The BMA Empress Cash Fund is a professionally managed cash fund, which aims to minimize risk, maximize liquidity and generate a competitive rate of return. This will be achieved by concentrating portfolio allocation in AA rated banks and short duration sovereign rated securities.


FY 2012 11.32 11.02
FY 2013 9.14 8.90
FY 2014 8.47 8.90
FY 2015 8.15 8.20
FY 2016 4.61 5.82


Fund TypeOpen End
Category Money Market Fund
Inception Date 12-Nov-09
Benchmark 3M Bank Rate
Dealing Days Monday-Friday
Cut‐off time 4:00 PM
Pricing Mechanism Forward
Management Fee** 0.75%
Front end Load upto 1%
Back End Load Nil
Fund Stability Rating AA+ (F) (JCR)
Risk Profile Low Risk
Listing KSE
Trustee MCBFSL
Auditor A. F. Fergusons & Co.
Transfer Agent Technology Trade
Legal Advisors KMS Law Associates
Management Quality Rating AM3
Expense Ratio* 2.06%
*This includes 0.25% of SECP Fee & Govt. Levy
**Management fee is reduced to 0% from 18 November 2016 for
a period of six month


The fund earned an annualized return of 3.92% during Mar’17 as against the benchmark of 5.28%, under performed by 136 bps. The FY17 return of the fund stood at 4.27% against the benchmark of 5.31%. This performance is net of management fee and all other expenses. Standard deviation of portfolio was 0.01%, reflecting the stable nature of the fund’s income. Portfolio duration was at 60 days while the weighted average maturity was also at 60 days. We have maintained investment in shorter tenor instruments and will continue so to avoid interest rate risk.



CPI for Mar’17 clocked in at 4.94% YoY/0.84% MoM against the CPI of 4.22% YoY/ 0.28% MoM for Feb’16. Resultantly, 9MFY17 inflation stood at 4.01% YoY against 2.64% YoY during the same period last year. Yearly inflation can be attributed to 16.1% YoY hike in the prices of perishable food items, followed by 13.8% YoY increase in health cost and 10.9% YoY increase in Education head. We expect inflation to remain in manageable range of 4.1%-4.4% during FY17, however, continued recovery in commodity prices and expected rupee devaluation can put some inflationary pressure during FY18.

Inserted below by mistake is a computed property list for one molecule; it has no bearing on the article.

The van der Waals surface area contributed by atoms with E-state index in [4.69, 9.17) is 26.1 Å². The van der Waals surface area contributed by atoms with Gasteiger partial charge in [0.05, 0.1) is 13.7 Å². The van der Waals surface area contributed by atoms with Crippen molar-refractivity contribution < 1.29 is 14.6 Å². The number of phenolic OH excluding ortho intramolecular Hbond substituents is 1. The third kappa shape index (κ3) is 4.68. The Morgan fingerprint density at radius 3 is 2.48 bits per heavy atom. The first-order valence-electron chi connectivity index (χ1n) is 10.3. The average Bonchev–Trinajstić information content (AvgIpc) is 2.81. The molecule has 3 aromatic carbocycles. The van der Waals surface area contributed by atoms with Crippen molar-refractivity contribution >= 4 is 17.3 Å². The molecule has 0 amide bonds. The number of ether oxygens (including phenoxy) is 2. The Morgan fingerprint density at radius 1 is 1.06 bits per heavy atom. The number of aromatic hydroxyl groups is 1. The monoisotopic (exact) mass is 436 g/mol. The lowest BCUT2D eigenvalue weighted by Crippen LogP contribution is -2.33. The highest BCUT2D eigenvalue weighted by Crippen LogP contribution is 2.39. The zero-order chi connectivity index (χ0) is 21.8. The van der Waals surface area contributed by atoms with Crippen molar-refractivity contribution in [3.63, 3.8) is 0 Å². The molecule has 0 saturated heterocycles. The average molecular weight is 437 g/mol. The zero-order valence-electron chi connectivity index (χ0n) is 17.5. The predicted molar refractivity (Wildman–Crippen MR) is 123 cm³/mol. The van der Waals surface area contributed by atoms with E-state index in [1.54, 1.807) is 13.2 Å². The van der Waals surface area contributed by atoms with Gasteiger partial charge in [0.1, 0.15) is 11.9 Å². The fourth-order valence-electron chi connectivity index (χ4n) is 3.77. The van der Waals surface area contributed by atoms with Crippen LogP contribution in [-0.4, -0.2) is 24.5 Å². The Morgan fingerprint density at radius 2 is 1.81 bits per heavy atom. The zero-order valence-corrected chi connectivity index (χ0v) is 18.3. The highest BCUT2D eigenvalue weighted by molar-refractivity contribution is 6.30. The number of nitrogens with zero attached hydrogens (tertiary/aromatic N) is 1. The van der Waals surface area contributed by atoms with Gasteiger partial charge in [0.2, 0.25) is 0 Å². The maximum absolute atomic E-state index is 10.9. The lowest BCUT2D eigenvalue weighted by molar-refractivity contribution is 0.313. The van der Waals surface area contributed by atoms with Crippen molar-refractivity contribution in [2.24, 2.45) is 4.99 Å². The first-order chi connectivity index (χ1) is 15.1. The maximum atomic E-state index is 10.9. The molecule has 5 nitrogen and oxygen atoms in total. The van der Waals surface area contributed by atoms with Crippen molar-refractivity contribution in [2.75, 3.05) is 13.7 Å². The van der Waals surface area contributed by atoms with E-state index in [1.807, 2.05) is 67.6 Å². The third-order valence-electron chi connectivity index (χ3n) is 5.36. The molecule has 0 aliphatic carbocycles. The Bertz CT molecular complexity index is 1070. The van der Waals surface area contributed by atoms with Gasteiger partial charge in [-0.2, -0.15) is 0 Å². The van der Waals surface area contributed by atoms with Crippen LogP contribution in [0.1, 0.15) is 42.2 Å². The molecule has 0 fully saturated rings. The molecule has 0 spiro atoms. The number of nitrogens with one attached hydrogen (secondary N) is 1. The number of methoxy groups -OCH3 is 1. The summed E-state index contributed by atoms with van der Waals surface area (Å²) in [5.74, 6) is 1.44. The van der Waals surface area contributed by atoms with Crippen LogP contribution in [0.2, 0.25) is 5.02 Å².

The State Bank of Pakistan (SBP) kept the policy rate unchanged for the 5th consecutive time at 5.75% in its Mar’17 Monetary Policy for the next two months. According to MPS, real economic activity is gathering pace at the back of better agricultural output, increase in key LSM sectors, and a healthy uptick in the credit to private sector but drop in exports has widened the the current account deficit (CAD). Therefore, SBP has maintained the status quo, which is in line with the market expectations. We believe manageable inflation outlook in near future has waved off any chances of hike in policy rate till July ’17.

Current account deficit for Feb’17 clocked in at hefty USD 744mn compared to USD1.2bn in Jan’17 owing to coalition support fund receipts and 6% MoM drop in imports. Resultantly, 8MFY17 has mounted to USD 5.47bn (1.7% of GDP), mainly attributed to 11% YoY surge in imports, which has been exacerbated with weak exports (-2% YoY in 8MFY17) and tepid remittance flows (-2.5% YoY). Going forward hike in import bill due to increase in oil prices and declining exports will prompt further weakness in CAD, though contained somewhat by CSF inflows and seasonal recovery in remittance during 4QFY17.

In the PIB auction conducted during the month, government raised Rs. 28.56bn against the bids received of Rs. 70.84bn. The cut-off yields remained unchanged at 6.41%, 6.90% and 7.94% for 3-yr, 5-yr and 10-yr tenors respectively, where the activity was more tilted towards 3-year tenor, whilst all bids for 20-yr PIBs were rejected by the SBP. During second t-bills auction of the month, the cut-off Yield for 3-months t-bills went up by 4bps.


Disclaimer: This publication is for informational purposes only and nothing herein should be construed as a solicitation, recommendation or an offer to buy or sell any Fund. All investments in mutual funds are subject to market risks. The NAV based prices of units and any dividends/returns thereon are dependant on forces and factors affecting the capital markets. These may go up or down based on market conditions. Past performance is not necessarily indicative of future results.

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